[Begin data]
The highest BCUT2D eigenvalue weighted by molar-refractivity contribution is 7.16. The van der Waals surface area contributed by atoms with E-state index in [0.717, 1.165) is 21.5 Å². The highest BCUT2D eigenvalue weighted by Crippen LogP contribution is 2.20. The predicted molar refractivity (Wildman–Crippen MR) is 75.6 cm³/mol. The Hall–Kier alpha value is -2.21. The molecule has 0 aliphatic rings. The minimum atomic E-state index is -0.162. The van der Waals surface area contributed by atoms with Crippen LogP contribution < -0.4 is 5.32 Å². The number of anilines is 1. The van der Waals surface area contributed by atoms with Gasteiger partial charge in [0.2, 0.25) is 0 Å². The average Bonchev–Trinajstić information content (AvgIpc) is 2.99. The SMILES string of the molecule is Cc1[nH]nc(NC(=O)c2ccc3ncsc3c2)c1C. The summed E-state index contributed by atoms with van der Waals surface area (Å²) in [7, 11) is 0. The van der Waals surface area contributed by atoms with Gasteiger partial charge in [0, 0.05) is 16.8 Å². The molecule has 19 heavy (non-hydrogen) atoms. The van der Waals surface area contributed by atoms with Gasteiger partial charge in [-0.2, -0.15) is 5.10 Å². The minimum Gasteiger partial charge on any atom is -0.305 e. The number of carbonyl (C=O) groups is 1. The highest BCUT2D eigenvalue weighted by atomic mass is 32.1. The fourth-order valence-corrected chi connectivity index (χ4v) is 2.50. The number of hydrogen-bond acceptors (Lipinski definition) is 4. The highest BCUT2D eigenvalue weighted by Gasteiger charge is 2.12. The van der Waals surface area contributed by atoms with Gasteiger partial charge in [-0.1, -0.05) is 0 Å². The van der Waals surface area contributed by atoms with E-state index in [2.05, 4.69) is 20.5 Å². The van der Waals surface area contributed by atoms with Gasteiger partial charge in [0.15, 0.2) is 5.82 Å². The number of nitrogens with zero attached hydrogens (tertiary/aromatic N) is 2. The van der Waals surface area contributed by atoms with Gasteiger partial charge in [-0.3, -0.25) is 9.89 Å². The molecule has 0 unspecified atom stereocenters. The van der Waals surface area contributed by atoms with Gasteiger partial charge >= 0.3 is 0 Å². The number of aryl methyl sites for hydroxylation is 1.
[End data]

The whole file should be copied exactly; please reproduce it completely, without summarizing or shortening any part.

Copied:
The highest BCUT2D eigenvalue weighted by molar-refractivity contribution is 7.16. The van der Waals surface area contributed by atoms with E-state index in [0.717, 1.165) is 21.5 Å². The highest BCUT2D eigenvalue weighted by Crippen LogP contribution is 2.20. The predicted molar refractivity (Wildman–Crippen MR) is 75.6 cm³/mol. The Hall–Kier alpha value is -2.21. The molecule has 0 aliphatic rings. The minimum atomic E-state index is -0.162. The van der Waals surface area contributed by atoms with Crippen LogP contribution < -0.4 is 5.32 Å². The number of anilines is 1. The van der Waals surface area contributed by atoms with Gasteiger partial charge in [0.2, 0.25) is 0 Å². The average Bonchev–Trinajstić information content (AvgIpc) is 2.99. The SMILES string of the molecule is Cc1[nH]nc(NC(=O)c2ccc3ncsc3c2)c1C. The summed E-state index contributed by atoms with van der Waals surface area (Å²) in [7, 11) is 0. The van der Waals surface area contributed by atoms with Gasteiger partial charge in [0, 0.05) is 16.8 Å². The molecule has 19 heavy (non-hydrogen) atoms. The van der Waals surface area contributed by atoms with Gasteiger partial charge in [-0.2, -0.15) is 5.10 Å². The minimum Gasteiger partial charge on any atom is -0.305 e. The number of carbonyl (C=O) groups is 1. The highest BCUT2D eigenvalue weighted by atomic mass is 32.1. The fourth-order valence-corrected chi connectivity index (χ4v) is 2.50. The number of hydrogen-bond acceptors (Lipinski definition) is 4. The highest BCUT2D eigenvalue weighted by Gasteiger charge is 2.12. The van der Waals surface area contributed by atoms with Gasteiger partial charge in [-0.1, -0.05) is 0 Å². The van der Waals surface area contributed by atoms with E-state index in [2.05, 4.69) is 20.5 Å². The van der Waals surface area contributed by atoms with Gasteiger partial charge in [0.15, 0.2) is 5.82 Å². The number of nitrogens with zero attached hydrogens (tertiary/aromatic N) is 2. The van der Waals surface area contributed by atoms with Gasteiger partial charge in [-0.3, -0.25) is 9.89 Å². The molecule has 0 unspecified atom stereocenters. The van der Waals surface area contributed by atoms with Gasteiger partial charge >= 0.3 is 0 Å². The number of aryl methyl sites for hydroxylation is 1.